“They said I would never conceive.” Now, this travel blogger treks the globe with her daughter.

I went to Mexico, Colombia, Aruba, and Curacao for 45 days at seven months pregnant. I floated in a 50-foot mud volcano in Colombia and went swimming into cenotes and sea caves in Mexico, where I felt my baby’s first kick.

  • 1 year ago
  • May 27, 2023
6 min read
Anindita Chatterjee traveled the world before giving birth to her beautiful daughter, who quickly became her new travel companion. Anindita Chatterjee traveled the world before giving birth to her beautiful daughter, who quickly became her new travel companion. | Photo courtesy of Anindita Chatterjee
Anindita Chatterjee is a passionate traveller, who left her lucrative job to travel around the world. She became a solo traveller, visiting over 81 countries, 10 of them with her two-year-old daughter. She set on a 45-day babymoon trip to four countries while pregnant. She also has her own travel blog, Travel Chatter, where she shares her fascinating stories and life lessons to help audiences chase their dreams and master the art of balancing their passion and profession.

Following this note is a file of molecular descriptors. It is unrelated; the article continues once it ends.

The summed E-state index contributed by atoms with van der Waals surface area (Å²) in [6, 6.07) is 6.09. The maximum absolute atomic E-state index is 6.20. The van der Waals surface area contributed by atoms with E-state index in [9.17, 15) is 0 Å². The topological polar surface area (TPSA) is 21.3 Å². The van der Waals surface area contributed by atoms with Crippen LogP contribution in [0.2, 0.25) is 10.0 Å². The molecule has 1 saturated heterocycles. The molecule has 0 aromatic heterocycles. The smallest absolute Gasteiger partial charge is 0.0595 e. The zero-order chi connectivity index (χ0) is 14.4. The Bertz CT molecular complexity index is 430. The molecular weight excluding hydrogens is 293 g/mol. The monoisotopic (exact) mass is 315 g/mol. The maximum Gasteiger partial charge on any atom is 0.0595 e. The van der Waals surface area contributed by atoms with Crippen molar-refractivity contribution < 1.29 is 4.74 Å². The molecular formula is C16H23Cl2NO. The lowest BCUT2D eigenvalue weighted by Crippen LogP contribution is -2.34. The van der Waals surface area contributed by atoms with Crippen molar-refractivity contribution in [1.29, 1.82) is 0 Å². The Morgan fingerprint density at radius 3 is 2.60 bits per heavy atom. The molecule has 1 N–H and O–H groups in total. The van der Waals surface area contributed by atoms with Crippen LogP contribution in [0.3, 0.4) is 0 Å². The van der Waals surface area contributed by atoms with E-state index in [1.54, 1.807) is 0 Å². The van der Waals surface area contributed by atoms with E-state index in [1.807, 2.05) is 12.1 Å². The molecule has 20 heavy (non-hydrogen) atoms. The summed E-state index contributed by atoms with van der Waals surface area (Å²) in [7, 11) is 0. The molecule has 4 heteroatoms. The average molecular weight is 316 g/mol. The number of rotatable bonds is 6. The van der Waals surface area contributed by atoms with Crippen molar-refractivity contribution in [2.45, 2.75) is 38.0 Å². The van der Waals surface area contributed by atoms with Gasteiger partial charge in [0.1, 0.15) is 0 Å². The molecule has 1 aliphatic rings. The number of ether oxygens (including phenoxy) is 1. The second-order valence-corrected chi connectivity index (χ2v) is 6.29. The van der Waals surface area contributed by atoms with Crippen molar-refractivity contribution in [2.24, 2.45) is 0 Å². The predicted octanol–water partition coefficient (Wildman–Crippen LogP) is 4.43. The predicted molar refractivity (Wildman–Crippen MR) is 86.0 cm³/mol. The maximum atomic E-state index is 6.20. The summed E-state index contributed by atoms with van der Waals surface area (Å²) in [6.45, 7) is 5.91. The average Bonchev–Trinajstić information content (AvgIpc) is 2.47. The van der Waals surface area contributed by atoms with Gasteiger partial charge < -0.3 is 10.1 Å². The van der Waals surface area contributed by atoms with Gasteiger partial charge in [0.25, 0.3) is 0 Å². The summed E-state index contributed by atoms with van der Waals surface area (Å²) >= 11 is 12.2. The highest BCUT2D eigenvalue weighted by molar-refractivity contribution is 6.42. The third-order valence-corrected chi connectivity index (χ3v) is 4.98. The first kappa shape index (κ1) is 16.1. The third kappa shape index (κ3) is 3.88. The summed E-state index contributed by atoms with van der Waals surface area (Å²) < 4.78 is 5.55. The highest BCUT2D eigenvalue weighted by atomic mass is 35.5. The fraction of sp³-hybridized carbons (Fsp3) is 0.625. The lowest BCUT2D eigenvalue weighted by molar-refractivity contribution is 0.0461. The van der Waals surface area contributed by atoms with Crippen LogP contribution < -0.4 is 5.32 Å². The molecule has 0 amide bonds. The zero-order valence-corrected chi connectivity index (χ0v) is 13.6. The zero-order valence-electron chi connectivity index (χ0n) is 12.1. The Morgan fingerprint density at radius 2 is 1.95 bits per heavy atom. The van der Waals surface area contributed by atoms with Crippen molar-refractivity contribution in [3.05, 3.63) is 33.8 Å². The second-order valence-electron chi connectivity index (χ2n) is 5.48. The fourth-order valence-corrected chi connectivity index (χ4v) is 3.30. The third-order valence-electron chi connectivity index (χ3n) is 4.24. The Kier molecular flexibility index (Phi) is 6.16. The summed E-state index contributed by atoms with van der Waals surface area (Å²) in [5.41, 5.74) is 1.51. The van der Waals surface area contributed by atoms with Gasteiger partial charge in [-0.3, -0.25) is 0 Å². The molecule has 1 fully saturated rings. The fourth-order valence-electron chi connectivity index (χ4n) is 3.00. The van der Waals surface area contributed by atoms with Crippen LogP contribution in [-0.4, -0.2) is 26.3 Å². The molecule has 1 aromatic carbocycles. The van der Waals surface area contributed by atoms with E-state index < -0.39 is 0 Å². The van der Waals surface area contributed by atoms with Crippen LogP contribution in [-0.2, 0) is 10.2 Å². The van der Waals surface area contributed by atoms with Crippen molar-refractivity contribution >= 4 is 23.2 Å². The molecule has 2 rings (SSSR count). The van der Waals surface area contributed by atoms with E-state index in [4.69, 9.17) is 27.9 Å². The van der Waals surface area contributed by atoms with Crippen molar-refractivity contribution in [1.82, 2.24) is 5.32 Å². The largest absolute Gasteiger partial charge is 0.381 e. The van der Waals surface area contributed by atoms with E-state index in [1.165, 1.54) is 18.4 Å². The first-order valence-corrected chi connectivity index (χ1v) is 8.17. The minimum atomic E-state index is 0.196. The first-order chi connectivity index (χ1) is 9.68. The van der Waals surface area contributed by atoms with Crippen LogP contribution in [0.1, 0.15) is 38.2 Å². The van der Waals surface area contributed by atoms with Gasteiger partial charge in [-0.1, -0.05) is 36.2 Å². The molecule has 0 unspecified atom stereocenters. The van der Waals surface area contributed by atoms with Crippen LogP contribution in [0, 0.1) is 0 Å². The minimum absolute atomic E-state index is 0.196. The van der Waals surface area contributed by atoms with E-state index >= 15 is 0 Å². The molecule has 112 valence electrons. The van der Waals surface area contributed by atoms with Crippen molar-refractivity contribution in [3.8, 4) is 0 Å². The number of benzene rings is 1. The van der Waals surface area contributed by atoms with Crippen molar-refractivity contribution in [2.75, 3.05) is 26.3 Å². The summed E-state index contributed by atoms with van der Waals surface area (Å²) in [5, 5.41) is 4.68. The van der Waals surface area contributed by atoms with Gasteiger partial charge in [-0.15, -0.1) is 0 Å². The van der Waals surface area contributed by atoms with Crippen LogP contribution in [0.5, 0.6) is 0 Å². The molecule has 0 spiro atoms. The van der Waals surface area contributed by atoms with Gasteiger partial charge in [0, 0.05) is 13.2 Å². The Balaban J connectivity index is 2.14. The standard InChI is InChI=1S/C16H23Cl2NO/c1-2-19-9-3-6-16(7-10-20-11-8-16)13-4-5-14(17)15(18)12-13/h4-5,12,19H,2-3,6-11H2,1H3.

Women becoming pregnant after the age of 40 has grown more and more common. Often people wait for kids until they are more financially and emotionally prepared. “From age 30 onwards, fertility starts to decline, particularly after 35. Most women will continue to have regular 26-35 day menstruation cycles into their late 30s and early 40s. After this time, cycles may become shorter and as women start to skip ovulation, periods will also be missed. Eventually, periods cease completely and once this has been the case for a full year, this is menopause. The average age for menopause is 51 and this means women will be unable to have a baby. Fertility can be expected to end up to 5-10 years before menopause.”

MUMBAI, India — At 40 years old, my gynecologist delivered devastating news: I could not conceive a child and passed the of age of getting pregnant. I faced a challenging and emotional time. Then, while in Rishikesh, a city in the foothills of the Himalayan mountains, I realized I hadn’t had my period in several weeks. Little did I know life had a completely different plan for me. 

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After a broken marriage and extreme mental health issues, I finally found a way out